Health & Wellbeing

A local solution to a global crisis?


Published Apr 9, 2020

With the world in lockdown against COVID-19, the race is on to find novel anti-viral therapies (to cure) and vaccines (to prevent) this rapidly spreading disease. Rather than wait for overseas laboratories to develop such medicines, Wellington UniVentures is working to bring together some of the extraordinary scientific talent that exists in the capital to develop potential solutions.

“We have really strong capability in developing anti-viral compounds and immunotherapies—and in the development and manufacture of vaccines—right here in Wellington,” says Hamish Findlay, Wellington UniVentures’ General Manager Commercialisation. 

He says that Victoria University of Wellington’s Ferrier Research Institute already has long-established relationships with Wellington-based entities like the Malaghan Institute of Medical Research, Avalia Immunotherapies and GlycoSyn, whose combined capability could be harnessed to develop and manufacture compounds for the treatment and prevention of COVID-19. 

“In terms of the development and synthesis of anti-viral compounds, the Ferrier Research Institute has deep experience in the application of synthetic carbohydrate and medicinal chemistry for drug discovery and development,” says Hamish. “They have the track record and the expertise to deliver a number of compounds that may be effective against COVID-19.”

He says that when it comes to immunology and vaccine development, the Ferrier Research Institute and the Malaghan Institute’s respective chemistry and immunology teams have already been collaborating for over 10 years to discover vaccine candidates which treat or prevent diseases by targeting the immune system—which could potentially include COVID-19.  The Ferrier team also has a close working relationship with Avalia Immunotherapies, a Wellington UniVentures biotechnology spin-out with proven expertise in the development and manufacture of synthetic vaccines.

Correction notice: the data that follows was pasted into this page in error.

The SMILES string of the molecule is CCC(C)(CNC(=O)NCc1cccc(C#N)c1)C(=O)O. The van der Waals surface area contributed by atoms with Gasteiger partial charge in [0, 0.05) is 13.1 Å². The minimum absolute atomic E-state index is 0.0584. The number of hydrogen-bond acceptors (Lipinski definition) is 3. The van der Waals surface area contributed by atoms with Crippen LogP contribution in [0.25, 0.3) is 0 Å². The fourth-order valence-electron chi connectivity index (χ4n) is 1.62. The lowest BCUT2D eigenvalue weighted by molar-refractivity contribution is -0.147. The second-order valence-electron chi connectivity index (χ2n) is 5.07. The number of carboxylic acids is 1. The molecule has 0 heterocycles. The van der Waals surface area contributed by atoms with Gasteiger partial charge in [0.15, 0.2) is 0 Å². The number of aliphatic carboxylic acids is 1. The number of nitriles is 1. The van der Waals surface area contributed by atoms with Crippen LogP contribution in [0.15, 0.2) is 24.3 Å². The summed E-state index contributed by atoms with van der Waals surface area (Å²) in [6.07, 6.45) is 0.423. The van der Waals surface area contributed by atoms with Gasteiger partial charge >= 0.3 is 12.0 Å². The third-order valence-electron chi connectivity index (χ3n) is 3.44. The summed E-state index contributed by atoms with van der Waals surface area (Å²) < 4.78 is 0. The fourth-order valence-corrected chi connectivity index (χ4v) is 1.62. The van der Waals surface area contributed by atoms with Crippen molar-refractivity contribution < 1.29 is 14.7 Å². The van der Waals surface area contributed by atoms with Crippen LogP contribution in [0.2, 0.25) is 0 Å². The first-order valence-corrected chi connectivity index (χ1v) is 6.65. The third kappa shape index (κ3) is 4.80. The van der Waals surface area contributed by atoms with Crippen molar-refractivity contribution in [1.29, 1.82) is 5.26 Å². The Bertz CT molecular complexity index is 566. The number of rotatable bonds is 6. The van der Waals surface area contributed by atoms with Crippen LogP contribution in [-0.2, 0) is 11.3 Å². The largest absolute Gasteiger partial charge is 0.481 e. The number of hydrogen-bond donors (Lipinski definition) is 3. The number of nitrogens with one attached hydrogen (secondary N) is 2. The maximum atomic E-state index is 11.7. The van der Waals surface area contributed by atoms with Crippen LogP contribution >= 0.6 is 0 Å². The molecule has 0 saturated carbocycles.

“Avalia has developed a vaccine platform that generates a powerful immune response to prevent influenza infection,” says Hamish. “Preclinical studies are producing promising results, so it’s entirely possible that this vaccine could be adapted to fight COVID-19.”

Hamish says that additional manufacturing capability for other promising compounds could also be handled in Wellington. “The Ferrier Research Institute, Wellington UniVentures and Callaghan Innovation are partners with GlycoSynworld leaders in the development and manufacture of active pharmaceutical ingredients for pre-clinical and clinical trials—who are based right here in the Hutt Valley.” 

He says that because New Zealand is an isolated island nation, Kiwis have developed a tradition of ingenuity and problem-solving that he believes is wholeheartedly embraced by the scientific community. “We’ve got the will and the essential capability to minimise the risk of COVID-19 right here in New Zealand; all we need is the opportunity.”

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Janice Cheng

Head of Health & Wellbeing

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